Calcium Phosphate and Silicate-Based Nanoparticles: History and Emerging Trends

Sabine van Rijt, Klaas de Groot, and Sander C.G. Leeuwenburgh

Published: 1 June 2022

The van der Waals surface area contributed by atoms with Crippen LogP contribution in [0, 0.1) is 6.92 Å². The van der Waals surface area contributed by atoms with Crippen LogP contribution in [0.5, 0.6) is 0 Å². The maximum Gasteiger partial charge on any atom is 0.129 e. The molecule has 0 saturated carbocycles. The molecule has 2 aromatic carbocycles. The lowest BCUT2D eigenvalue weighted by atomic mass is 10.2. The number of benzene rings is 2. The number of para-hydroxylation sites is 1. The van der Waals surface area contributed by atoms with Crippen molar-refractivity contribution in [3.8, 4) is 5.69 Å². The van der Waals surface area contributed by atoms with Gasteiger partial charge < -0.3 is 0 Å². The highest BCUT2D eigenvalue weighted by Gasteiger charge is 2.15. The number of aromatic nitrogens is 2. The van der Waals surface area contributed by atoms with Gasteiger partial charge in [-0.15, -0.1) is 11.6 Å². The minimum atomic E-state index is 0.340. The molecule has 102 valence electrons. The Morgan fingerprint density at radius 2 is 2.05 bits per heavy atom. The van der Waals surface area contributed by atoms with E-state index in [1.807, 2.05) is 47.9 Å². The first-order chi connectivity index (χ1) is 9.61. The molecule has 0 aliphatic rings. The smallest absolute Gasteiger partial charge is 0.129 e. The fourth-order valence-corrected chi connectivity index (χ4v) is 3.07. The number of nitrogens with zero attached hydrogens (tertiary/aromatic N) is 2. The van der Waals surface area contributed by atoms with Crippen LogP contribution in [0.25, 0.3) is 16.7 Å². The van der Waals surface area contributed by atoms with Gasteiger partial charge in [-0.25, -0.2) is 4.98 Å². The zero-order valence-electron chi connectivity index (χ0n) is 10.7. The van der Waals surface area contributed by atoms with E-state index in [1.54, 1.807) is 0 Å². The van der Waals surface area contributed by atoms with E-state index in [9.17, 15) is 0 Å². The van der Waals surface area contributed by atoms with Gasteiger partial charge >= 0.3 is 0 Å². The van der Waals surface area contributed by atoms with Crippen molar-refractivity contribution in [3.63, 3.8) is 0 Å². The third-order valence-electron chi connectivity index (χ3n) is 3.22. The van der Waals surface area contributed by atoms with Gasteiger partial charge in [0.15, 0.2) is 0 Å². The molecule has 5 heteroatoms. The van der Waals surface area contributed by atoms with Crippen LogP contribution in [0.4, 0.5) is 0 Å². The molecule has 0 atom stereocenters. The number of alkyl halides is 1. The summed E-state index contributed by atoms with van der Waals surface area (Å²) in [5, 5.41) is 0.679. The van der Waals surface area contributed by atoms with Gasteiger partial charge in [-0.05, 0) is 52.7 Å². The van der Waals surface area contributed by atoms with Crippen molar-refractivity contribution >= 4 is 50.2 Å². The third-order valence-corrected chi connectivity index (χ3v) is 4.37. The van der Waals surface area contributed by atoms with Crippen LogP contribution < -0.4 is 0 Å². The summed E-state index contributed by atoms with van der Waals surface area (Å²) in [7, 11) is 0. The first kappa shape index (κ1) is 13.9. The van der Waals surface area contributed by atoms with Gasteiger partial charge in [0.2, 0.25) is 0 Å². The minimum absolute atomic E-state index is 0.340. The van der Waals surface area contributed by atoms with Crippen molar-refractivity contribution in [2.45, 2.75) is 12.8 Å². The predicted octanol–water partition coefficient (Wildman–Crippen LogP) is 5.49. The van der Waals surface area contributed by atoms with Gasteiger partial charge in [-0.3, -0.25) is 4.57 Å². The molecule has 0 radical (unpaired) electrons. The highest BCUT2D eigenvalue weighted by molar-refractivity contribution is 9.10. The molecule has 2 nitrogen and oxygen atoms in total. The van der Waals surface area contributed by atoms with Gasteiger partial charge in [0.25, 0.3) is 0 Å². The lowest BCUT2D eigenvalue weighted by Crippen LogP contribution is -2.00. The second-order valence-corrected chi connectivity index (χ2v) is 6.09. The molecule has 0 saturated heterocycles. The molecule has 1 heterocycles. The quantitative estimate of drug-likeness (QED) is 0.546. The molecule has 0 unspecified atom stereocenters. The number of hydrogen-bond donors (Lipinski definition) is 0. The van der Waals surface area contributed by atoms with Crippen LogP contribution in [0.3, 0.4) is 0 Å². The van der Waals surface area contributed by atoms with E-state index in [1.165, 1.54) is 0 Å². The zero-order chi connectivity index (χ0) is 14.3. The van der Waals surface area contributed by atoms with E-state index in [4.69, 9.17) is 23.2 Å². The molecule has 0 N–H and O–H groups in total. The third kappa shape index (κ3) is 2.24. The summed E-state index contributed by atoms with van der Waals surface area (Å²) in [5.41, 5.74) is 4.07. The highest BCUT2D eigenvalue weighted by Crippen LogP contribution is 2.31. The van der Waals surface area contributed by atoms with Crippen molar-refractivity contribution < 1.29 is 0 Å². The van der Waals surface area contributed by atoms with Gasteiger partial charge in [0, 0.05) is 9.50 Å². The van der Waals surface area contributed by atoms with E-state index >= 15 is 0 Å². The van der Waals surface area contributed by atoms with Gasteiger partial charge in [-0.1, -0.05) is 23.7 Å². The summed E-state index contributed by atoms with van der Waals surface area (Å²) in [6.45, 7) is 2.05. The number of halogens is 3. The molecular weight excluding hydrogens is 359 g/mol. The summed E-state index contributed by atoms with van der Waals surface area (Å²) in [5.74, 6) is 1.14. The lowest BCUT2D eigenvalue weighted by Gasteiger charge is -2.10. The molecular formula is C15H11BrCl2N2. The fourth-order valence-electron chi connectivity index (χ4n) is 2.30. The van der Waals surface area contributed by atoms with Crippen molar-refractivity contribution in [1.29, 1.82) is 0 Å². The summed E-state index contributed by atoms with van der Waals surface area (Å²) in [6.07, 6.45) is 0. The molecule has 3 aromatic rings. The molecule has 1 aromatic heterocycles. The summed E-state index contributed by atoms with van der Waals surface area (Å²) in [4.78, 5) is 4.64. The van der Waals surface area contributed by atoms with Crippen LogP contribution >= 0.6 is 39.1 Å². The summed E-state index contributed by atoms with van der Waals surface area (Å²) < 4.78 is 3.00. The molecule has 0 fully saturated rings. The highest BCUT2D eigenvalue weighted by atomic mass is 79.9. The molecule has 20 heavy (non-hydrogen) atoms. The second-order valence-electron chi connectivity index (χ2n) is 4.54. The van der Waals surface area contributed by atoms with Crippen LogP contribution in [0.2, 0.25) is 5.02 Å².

Calcium phosphates (CaPs) and silicate-based bioglasses have been extensively studied since the early 1970s due to their unique capacity to bind to host bone, which led to their clinical translation and commercialization in the 1980s. Since the mid-1990s, researchers have synthesized nanoscale CaP and silicate-based particles of increased specific surface area, chemical reactivity, and solubility, which offer specific advantages compared to their bulk counterparts. This review provides a critical perspective on the history and emerging trends of these two classes of ceramic nanoparticles. Their synthesis and functional properties in terms of particle composition, size, shape, charge, dispersion, and toxicity are discussed as a function of relevant processing parameters. Specifically, emerging trends such as the influence of ion doping and mesoporosity on the biological and pharmaceutical performance of these nanoparticles are reviewed in more detail. Finally, a broad comparative overview is provided on the physicochemical properties and applicability of CaP and silicate-based nanoparticles within the fields of (i) local delivery of therapeutic agents, (ii) functionalization of biomaterial scaffolds or implant coatings, and (iii) bioimaging applications.

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